After having it’s licence revoked earlier this year, London’s iconic fabric nightclub is in “advanced discussions” with Islington council and the London Met in a deal which could see it reopen its doors, according to the Islington Tribune.
The venue lost its licence following the drug-related deaths of two clubbers in June and August, a decision which was met with strong opposition, including London Mayor Sadiq Khan, a 160,000 signature petition and the #saveourculture campaign to fund the venue’s legal fight has raised £320,000.
Fabric had planned to appeal the decision in Highbury Magistrates Court at the end of the month, but these discussions signal an intent to come to an out-of-court agreement. The Islington Tribune goes on to report that a deal could be reached as early as next week if those leading the negotiations can get a judge at Highbury Corner Magistrates’ Court to rubber-stamp the agreement.
Fabric have submitted a document detailing their safety measures, as well as suggesting 32 new licence conditions which would mean the club would operate “to a gold standard” should it re-open. It’s not exactly clear what these conditions would involve, as anyone who has visited the venue recently will attest, Fabric already ran some of the tightest security measures in the capital.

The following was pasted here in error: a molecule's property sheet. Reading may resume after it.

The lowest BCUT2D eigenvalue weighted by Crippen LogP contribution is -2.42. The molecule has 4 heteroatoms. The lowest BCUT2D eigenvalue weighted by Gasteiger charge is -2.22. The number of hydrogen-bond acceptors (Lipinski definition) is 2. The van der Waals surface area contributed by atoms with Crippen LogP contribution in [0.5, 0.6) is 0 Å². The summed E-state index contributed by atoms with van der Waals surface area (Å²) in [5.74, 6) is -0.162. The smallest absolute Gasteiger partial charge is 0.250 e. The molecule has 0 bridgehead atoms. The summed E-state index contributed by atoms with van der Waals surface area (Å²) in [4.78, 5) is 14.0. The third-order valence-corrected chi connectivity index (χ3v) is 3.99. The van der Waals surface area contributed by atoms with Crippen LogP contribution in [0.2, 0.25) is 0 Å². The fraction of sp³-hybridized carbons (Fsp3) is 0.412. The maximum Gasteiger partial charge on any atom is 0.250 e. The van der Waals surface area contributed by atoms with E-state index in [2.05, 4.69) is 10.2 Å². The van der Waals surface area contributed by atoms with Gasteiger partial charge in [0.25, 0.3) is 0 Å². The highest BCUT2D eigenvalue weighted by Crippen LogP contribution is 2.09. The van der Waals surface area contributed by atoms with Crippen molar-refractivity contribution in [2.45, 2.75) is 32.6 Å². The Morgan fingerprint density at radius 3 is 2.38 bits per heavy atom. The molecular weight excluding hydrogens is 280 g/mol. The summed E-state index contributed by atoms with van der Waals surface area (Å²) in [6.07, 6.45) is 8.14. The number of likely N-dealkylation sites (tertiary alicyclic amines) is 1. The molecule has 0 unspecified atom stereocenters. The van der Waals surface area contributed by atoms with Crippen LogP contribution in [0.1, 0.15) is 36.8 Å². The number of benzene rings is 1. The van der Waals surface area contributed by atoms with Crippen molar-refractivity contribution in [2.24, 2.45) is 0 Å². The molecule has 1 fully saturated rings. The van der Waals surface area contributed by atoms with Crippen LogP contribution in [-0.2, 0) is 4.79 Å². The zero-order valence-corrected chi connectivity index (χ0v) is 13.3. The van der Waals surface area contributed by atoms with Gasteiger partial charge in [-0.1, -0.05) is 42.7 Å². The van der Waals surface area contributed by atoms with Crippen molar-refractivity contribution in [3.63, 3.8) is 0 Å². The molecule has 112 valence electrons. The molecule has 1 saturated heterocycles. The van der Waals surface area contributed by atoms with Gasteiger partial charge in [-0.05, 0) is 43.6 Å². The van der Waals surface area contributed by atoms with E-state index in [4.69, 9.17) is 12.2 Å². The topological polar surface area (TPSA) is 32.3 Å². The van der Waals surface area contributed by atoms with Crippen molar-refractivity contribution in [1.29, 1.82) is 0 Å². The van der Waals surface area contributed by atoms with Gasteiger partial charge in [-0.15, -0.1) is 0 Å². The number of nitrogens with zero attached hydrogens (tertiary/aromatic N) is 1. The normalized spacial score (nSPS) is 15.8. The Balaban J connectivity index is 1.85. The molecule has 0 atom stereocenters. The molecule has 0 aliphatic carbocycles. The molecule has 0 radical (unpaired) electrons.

Still, given the last few months have been an unrelenting slurry of bad news, Fabric’s possible return represents a tiny glimmer of hope. It could even potentially set a precedent for other venues facing similar threats of closure. Maybe some aspect of London’s nightlife could be salvaged from the abyss, even saved. Fingers crossed.